Round fifteen of the 2008 FIA Formula One World Championship takes the Honda Racing F1 Team to south-east Asia for the inaugural Singapore
Grand Prix. The 61-lap race will take place on a 5.067km (3.149-mile) street circuit around the city-state's picturesque Marina Bay. For the
first time in Formula One history, the race will be staged at night.
The 20:00 (12:00 GMT) start time will provide the race organisers and teams with a unique challenge. The track and pitlane will be lit by 1,500 light projectors with 2,000-watt halide lights, which will be spaced four metres apart and situated 10 metres above the ground. They will generate a luminosity of 3,000 lux, which is four times brighter than a sports stadium.
Singapore is the fifth and final street circuit on this year's calendar and while the venue is new to the FIA Formula One World Championship, this region of Asia isn't new to motorsport. In the 1960s and early 1970s a Formula Libre event was staged at Singapore's Thomson Road circuit and, more recently, motorsport fans have been able to enjoy Formula One at Sepang, home of the Malaysian Grand Prix, 300 kilometres (185 miles) to the north.
The Singapore track is made up entirely of public roads; it has 23 corners and is one of only three circuits on this year's calendar to run in an anti-clockwise direction. The abundance of first and second-gear bends will result in an average lap speed of just 175kph (108mph), which
is similar to Monaco, and will result in the cars running with maximum levels of aerodynamic downforce.
As at the new Valencia Street Circuit last month, the Honda Racing F1 Team has left nothing to chance ahead of the inaugural Singapore Grand
Prix. The team did a 3D track scan of the circuit several months ago, which provided the engineers with data about the track surface and the
corner profiles, and was added to the simulation programmes at the factory.
With the race taking place at night, the team also faces the prospect of the track temperature being cooler than the air temperature. This could create slippery conditions for the drivers and with the circuit's unforgiving barriers just inches away, the Singapore Grand Prix is sure
to be an enthralling and exciting contest.
What challenges does the Singapore Grand Prix present?
Ross Brawn, Team Principal: "The first Formula One night race, and of course a brand new circuit, presents a number of unique and exciting challenges for the team and we have greatly enjoyed working on these. First and foremost, it will be the first time that a Formula One race has been run under lights. We have done a great deal of research into this, particularly at the Moto GP race earlier this year, and our Sporting Director visited the Singapore track for the lighting test and was very impressed with the facilities. Talking to our Test and Reserve Driver Alex Wurz about his experience of the Le Mans 24-Hour Race has also been invaluable.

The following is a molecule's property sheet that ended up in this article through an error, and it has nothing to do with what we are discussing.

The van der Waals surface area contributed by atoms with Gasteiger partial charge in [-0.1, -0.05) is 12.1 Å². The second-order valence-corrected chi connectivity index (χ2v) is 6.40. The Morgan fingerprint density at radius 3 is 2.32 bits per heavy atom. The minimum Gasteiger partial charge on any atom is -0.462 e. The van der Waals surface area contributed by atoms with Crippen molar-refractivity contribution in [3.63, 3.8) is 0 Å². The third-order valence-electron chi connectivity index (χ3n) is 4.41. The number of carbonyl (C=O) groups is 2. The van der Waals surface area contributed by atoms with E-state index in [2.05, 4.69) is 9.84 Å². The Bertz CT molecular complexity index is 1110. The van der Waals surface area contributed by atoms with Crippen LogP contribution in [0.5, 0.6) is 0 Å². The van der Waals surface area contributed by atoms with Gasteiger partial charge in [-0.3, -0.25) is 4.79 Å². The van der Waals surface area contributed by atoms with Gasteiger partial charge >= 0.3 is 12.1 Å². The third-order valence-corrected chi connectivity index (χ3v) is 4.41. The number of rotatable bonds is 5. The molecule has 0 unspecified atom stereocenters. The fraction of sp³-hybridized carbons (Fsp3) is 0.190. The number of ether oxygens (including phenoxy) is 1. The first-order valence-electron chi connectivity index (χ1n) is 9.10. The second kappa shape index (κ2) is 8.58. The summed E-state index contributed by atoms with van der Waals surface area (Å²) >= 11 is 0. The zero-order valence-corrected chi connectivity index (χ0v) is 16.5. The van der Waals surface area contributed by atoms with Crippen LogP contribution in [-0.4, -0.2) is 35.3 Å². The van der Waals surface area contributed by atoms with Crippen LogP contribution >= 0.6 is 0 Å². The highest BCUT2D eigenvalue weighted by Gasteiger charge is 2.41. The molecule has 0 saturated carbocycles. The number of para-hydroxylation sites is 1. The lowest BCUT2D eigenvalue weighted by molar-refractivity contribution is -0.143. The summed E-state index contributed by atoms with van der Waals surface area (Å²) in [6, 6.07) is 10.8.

"The weather will be a key factor in the weekend. It will be hot, wet and very humid and local statistics tell us that there is a 50% chance of rain on any given day in September. These are difficult conditions to work in for both the team and the drivers; however it could lead to some very exciting on-track moments on a circuit which is lined with barriers.
"To prepare for the new track, both our drivers have been working on the simulator at our Brackley headquarters which assists with learning the track layout, gears and downforce levels. The circuit itself is tight, twisty and very narrow in places and it will be even slower than Monaco, with all of Monaco's traditional challenges. It will be a tough circuit for keeping the brakes cool and managing the engine, even more so in the high temperatures that we are expecting. With regards to aerodynamics, we will run the highest levels of wing of the season on the RA108 to give as much downforce as possible. The tyres are the soft and super soft compounds, the same specification as Monaco, and the unique challenge here is that the track temperatures will be more or less the same as the air temperatures and likely to fall as the evening
How have you prepared for the first night race in Formula One?
Jenson Button: "For a flyaway race, it is always better to arrive as early as possible to acclimatise to the time zone, however for the night race in Singapore the situation is quite the opposite. I have spent some time on our simulator at the factory this week to familiarise myself as much as possible with the track layout before we get there. Then I plan to arrive into Singapore just prior to the start of the race weekend to
give myself a better chance of ensuring that I don't become accustomed to the time zone. We will be operating to a European timeframe which
will be tough as it means staying awake throughout the night and sleeping for practically the whole day before starting the engineering and running schedule from 1700. We have approached the race weekend timing very carefully for this race and will concentrate on getting our rest and nutrition right to ensure the body is ready to react in the right way when required. The first night race is very exciting for the sport and I can't wait to see what conditions the floodlighting will present. It's going to be quite a challenge but one that I'm really looking forward to."